More than 90 percent of poor women mobilized belong to vulnerable groups such as scheduled caste, scheduled tribes and backward castes
WASHINGTON, May 31, 2012 – The World Bank today approved a US$ 100 million credit to scale up the ongoing Bihar Rural Livelihoods Project, named Jeevika (or `livelihood’ in Hindi), aimed at enhancing the social and economic empowerment of the rural poor in Bihar.
The additional financing will help consolidate and expand the Project to cover all the blocks in the existing six districtscovered under the Project. This is expected to directly benefit 1.5 million households. This will not only allow the Project to cover all the villages in the existing districts, but also provide a comprehensive district wide model for poverty alleviation in Bihar, a predominantly rural state with 89 percent of the population living in rural areas.
So far the Project has mobilized 515,000 poor women into 46,000 self-help groups (SHGs) and 3,500 village organizations. Of these, more than 90 percent belong to vulnerable groups such as scheduled caste, scheduled tribes and backward castes. These community organizations are managed by nearly 30,000 trained grassroots women leaders and 8,000 para-professionals, resource persons and functionaries trained in the areas of institutional capacity building, bookkeeping, providing linkage with commercial banks and livelihood support services.
The focus now will be on consolidating and increasing investments in different livelihoods sectors such as agriculture, dairying, job creation for migrant youth and nonfarm sector employment; investments will be made in cross-sectoral delivery of services through convergence with various GOI/GOB development programs; partnerships with civil society, social entrepreneurs and private sector will be strengthened for innovative practices in social, financial and economic inclusion; and the monitoring and evaluation systems will be strengthened to capture change.
“Effective targeting of the poor, especially the most vulnerable groups, has been a major focus of the ongoing Project,” said Mr. Roberto Zagha, World Bank Country Director for India. “This additional financing will not only help expand the social mobilization strategy to newer blocks, but also deepen the social inclusion impact in the existing blocks,” he added.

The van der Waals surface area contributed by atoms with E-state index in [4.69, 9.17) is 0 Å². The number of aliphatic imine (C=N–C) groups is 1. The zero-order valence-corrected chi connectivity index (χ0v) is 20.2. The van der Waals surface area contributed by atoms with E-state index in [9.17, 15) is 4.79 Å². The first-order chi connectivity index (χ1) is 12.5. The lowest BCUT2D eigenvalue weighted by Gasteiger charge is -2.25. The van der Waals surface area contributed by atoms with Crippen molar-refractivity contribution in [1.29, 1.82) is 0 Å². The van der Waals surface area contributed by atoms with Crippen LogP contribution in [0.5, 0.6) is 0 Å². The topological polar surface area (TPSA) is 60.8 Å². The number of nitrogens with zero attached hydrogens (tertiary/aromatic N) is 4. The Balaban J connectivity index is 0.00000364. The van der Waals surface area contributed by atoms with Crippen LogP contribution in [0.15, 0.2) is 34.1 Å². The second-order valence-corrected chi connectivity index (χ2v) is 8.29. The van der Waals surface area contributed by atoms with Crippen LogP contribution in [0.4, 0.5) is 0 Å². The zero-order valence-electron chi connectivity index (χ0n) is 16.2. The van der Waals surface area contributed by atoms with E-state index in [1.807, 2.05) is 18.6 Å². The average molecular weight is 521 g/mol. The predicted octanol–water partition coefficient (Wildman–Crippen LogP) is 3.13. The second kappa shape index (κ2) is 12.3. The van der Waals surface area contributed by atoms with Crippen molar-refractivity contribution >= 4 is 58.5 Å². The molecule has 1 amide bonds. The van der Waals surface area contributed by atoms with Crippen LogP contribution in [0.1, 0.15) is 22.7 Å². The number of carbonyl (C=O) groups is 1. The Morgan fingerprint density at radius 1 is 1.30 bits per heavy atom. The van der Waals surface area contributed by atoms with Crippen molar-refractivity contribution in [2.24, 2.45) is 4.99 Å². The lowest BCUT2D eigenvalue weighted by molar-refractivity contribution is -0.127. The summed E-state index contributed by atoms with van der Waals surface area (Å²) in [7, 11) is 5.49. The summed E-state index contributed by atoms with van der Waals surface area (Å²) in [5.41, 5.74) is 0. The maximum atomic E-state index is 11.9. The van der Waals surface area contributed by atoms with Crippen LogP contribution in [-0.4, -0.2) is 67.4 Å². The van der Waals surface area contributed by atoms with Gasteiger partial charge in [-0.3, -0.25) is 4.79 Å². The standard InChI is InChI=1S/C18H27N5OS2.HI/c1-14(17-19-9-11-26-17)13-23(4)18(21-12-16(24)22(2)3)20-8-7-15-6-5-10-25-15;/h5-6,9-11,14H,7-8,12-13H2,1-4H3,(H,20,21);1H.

These SHGs of the poor have so far cumulatively saved over US$ 5.5 million, and accessed US$ 22 million credit from commercial banks. A strong partnership has been built with mainstream financial institutions through signing of Memorandum of Understandings (MOUs) with four commercial banks and three regional rural banks.
“The additional financing will help the project develop scalable models in key livelihood sectors such as agriculture, dairying, job creation for migrant youth and nonfarm employment and also ensure access to safety nets for the poor through convergence with government programs,” said Parmesh Shah, the Project’s Task Team Leader and Lead Rural Development Specialist, World Bank.
A recent independent evaluation of the impact of Jeevika on socio-economic outcomes based on a survey of 4,000 randomly selected households show that the Project has positively impacted the savings of project households with 58 percent more households starting regular savings. It has led to increased food security with a 27 percent reduction in the duration of food shortage and has increased ownership of assets like cows (by 59 percent) and bullocks (by 177 percent).
The Project has initiated a number of interventions on a pilot basis through convergence with other government programs and enabled access to public entitlements for the poor. These include access to social security pensions for nearly 29,000 households in partnership with the social welfare department and access to wage employment under the Mahatma Gandhi National Rural Employment Guarantee Scheme (MGNREGS) in partnership with the rural development department for nearly 5000 SHG women.
The Project will be financed by a credit from the International Development Association (IDA) – the World Bank’s concessionary lending arm – that provides interest-free loans with 25 years to maturity and a grace period of five years.